The prompt word today was “Creatures.”
It’s the day after Halloween, and for some reason, I have re-donned my Halloween costume, which was the unlikely choice of a Cigarette Girl! Was this my mother’s idea? Mine? Seems a strange choice and I certainly hope the real Cigarette girls of this eras wore longer skirts or more interesting underwear. At any rate, I can’t remember whether my sister caught me in this pose or staged it. I think I was going for the caramels in the center of the table. Like spreading seed for birds.
Oh, wait! Now I can see that those were Halloween cookies in the shape of pumpkins that I was going after. My sister Betty, 11 years older than me, had a costume party in the basement the night before and I think I was dipping into leftover refreshments.
Of course, the prompt word was “Treat.”
At five o’clock they climb the hill to ring and ring my bell.
When I do not answer, the mob begins to swell.
Their cries of “We want Halloween!!” resound like cries from Hell.
My dogs begin a clamoring—and barks turn into growls.
The children’s only English words digress to angry howls
that prompt a shiver down my back––a loosening in my bowels.
I give in and seize the bowl and open up the gate.
The children swell around me, angry I’m so late.
They dig their hands into the bowl—in no mood for debate.
When I scream out “Take only one!” they begin to mind,
and they become more orderly and line up one behind
another as a snake of children starts to move and wind
from the bottom of the hill up to my front door
but when it seems I’ve served them all, there are always more:
one hundred, then two hundred, three hundred and then four!
And when I think the line perhaps is starting to get thin,
I finally discover that they got in line again
and came back to my doorway––where they’ve already been!
My candy store’s diminished, in fact there is no more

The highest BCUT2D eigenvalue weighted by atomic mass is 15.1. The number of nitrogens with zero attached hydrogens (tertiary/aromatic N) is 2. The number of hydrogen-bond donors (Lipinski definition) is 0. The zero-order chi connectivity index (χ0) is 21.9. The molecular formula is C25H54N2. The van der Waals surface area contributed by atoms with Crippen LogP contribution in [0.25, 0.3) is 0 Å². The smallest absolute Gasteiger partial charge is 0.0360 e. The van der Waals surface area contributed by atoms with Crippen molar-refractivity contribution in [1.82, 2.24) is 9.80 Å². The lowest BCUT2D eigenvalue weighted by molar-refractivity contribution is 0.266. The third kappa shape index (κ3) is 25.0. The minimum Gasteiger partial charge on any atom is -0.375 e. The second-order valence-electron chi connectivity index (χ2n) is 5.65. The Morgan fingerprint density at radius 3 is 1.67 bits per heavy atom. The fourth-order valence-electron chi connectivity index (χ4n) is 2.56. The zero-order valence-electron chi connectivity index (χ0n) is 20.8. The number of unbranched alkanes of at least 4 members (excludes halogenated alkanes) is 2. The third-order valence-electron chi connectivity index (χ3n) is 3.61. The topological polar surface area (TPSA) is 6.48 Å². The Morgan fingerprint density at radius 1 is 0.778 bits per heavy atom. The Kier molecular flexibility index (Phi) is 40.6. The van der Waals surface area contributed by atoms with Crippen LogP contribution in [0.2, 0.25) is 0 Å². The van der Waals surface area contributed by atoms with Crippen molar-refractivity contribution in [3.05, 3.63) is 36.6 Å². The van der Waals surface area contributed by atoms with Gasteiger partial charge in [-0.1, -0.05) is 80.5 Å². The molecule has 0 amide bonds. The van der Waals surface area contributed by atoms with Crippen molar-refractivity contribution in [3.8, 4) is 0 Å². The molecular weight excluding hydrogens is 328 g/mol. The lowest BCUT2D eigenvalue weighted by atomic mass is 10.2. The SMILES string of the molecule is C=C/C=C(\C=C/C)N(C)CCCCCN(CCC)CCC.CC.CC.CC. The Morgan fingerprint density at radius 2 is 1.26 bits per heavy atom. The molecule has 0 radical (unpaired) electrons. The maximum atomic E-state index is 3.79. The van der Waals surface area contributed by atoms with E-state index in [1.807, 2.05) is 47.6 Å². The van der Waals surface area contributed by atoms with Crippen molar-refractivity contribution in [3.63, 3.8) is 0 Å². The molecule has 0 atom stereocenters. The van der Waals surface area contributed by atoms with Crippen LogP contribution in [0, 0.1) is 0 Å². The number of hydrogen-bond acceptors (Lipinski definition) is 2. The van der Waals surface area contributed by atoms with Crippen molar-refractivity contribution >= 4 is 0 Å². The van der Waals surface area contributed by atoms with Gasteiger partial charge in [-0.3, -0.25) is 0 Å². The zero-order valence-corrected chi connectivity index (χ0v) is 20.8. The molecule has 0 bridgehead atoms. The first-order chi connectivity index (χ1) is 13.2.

and they grow disorderly, waiting at my door
as I distribute all my fruit—right down to the last core.
Then I start giving canned goods—beans and corn and peas.
By the time my larder’s empty, they have brought me to my knees.
“Please, go home,” I beg them. “Leave my house now, please!”
But they have no pity. They are carrying off my plants.
I go into my closets and bring out my shirts and pants.
Still I hear requests for more—their demands and their rants.
I give them all my easy chairs, my pictures and my rugs,
my glasses and my dishes, my pots and pans and mugs.
From my refrigerator, I return with bowls and jugs.
Until my house is empty, they refuse to go away;
but finally I have no more, and I begin to pray
that they will soon release me from this relentless fray.
And then I see a ray of hope as across the street
my neighbor opens up his door and children’s footsteps beat
in a new direction—as they mount a swift retreat.
I hear my neighbor’s screams and cries as they shout for more.
Though I should go and help him, I’m yellow to the core
as I take the coward’s action and swiftly slam my door!!!
Mexico is lovely. It’s warm and lush and green.
I love its smiling people. I love its rich cuisine.
But there’s one drawback to living here that I have clearly seen.
I RUE THE DAY THAT MEXICO DISCOVERED HALLOWEEN!!!!!
I reblogged myself on this one! Doesn’t hurt to run one by again now and then, does it? The Prompt today was Trick.